Adding React Native to an existing Android App

After my recent adventures with ReactJS, I have been thinking of playing around a bit with React Native. I have looked at it before and even gave a talk on a previous version of it at a previous AndroidPhilly event.  Instead of trying a new React Native app, I figured it might be a good idea to maybe try it on an Android app I am already developing (more on that later). Instagram recently wrote an interesting article on adding React Native to their existing app so I was glad there was a migration path for native apps that didn’t involve starting a React Native app from scratch.

Let go

laptop

The React Native site has a fairly good walkthrough on adding RN to a native app. I did as instructed (I think) and mostly things went ok. And then, the expected issues began.

So long Jack

Hitting compile on AndroidStudio seemed to work for a bit and then it would just hang. Not getting anything useful there, I tried to compile the app from the command line using

./gradlew installDebug

What I saw was that the process would get stuck at a compile with Jack process. Jack was a new toolchain Google was building for Android development and I was the way to use some Java 8 features on current devices. However this month Google announced they were moving away from Jack and fortunately, my app barely used it. So I decided to remove Jack from the app altogether. That worked and AndroidStudio compiled and packaged the app and I got my app running on the emulator! It looked like…

js

Wherefore art the JS Bundle

This seemed to be an simple network issue with the emulator not seeing the locally running server. Having dealt with this while trying to get the emulator to see a locally running rails api, I figured it was something simple. React Native comes with a build it settings activity that you can call by rage-shaking the device or executing

adb shell input keyevent 82

which brings up the options menu that you can then use to launch the Settings Activity.

Wrong Settings

…except that doing that launched my apps preferences screen. Turns out React Native was just looking for a file named preferences.xml file and launching that. It just happens my app’s preferences screen was also defined by the xml file with the same name and so there was a conflict. Changing my apps preference.xml file name got around that.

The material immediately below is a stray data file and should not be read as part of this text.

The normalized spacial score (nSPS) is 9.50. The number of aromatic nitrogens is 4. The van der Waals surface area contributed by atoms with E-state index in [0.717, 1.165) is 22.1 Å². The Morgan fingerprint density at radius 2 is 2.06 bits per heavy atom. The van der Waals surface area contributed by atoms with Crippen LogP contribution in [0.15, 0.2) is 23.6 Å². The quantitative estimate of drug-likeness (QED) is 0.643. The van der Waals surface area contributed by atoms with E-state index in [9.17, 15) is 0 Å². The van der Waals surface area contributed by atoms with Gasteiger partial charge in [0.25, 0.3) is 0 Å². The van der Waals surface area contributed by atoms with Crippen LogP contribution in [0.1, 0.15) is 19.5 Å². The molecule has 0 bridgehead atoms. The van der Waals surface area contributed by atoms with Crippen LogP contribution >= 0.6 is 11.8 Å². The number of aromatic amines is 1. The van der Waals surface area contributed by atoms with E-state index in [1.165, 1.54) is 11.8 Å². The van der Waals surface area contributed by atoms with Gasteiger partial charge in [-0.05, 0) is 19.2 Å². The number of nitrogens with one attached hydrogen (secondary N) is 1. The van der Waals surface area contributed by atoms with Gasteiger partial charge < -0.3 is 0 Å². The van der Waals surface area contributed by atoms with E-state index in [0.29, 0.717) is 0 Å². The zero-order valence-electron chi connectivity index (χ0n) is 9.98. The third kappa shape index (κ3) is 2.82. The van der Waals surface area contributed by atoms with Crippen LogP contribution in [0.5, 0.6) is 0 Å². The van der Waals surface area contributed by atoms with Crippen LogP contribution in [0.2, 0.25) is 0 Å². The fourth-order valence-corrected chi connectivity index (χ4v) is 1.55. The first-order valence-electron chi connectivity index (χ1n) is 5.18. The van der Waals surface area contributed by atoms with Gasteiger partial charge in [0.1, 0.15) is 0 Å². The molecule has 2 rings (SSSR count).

Crash

I changed the ip address on React Native’s debug screen and went back to the main activity only to have the app crash. Looking at Logcat, I got this weird error

Caused by: java.lang.IllegalAccessError: 
Method 'void android.support.v4.net.ConnectivityManagerCompat.()' 
is inaccessible to class 'com.facebook.react.modules.netinfo.NetInfoModule' 
(declaration of 'com.facebook.react.modules.netinfo.NetInfoModule' 
appears in /data/app/*****.debug-2/base.apk)
     at com.facebook.react.modules.netinfo.NetInfoModule.(NetInfoModule.java:55)
     at com.facebook.react.shell.MainReactPackage.createNativeModules(MainReactPackage.java:67)
     at com.facebook.react.ReactInstanceManagerImpl.processPackage(ReactInstanceManagerImpl.java:793)
     at com.facebook.react.ReactInstanceManagerImpl.createReactContext(ReactInstanceManagerImpl.java:730)
     at com.facebook.react.ReactInstanceManagerImpl.access$600(ReactInstanceManagerImpl.java:91)
     at com.facebook.react.ReactInstanceManagerImpl$ReactContextInitAsyncTask.doInBackground(ReactInstanceManagerImpl.java:184)

Oh weird. Going by this thread, it looked like an API change in Play Services recently was causing an issue. But hold on, according to the conversation, the issue was fixed in RN v22. What the heck was I using?

Listing dependencies with gradlew

I didn’t know this but you can actually list your exact dependency tree by calling

./gradlew app:dependencies

which gives you a nice dependency tree that looks like

Screen Shot 2017-03-29 at 1.05.06 AM

Since the dependency stated in my build.gradle was just

compile "com.facebook.react:react-native:+"

it could be satisfied by any instance of RN gradle found on Maven Central. Except that one of the steps in setting up the project included defining the local folder in node_modules that held the latest (0.43 at the time of writing) and the only version on Maven Central was old (0.20). Turns out (after about an hour of pulling my hair out) that there was an error in the file path I had used to identify the node_module location and setting it right fixed the final issue.

Viola!

4 hours of dev or so and my app finally launched its hello world React Native screen alongside the native activities. Not too bad, I was expecting worse, given all the new tools in play. Lets hope this is worth it.


Tip:

Btw, unlike developing React for the web (using CreateReactApp), the console that you use to launch the dev server does not show the log messages. To see your app logs, use

reactnative logandroid

 

Author: Arpit Mathur

Arpit Mathur is a Principal Software Engineer at Comcast Labs where he is currently working on Virtual and Augmented Reality as well as investigating Blockchains and the decentralized internet.

2 thoughts on “Adding React Native to an existing Android App”

  1. Hi, I’m trying to have a React Native view in my Android app as well. Following the official documentation hasn’t got it working for me. Will you do a post on how to integrate RN into Android? That will be super helpful since I haven’t seen anything like that online.

    Like

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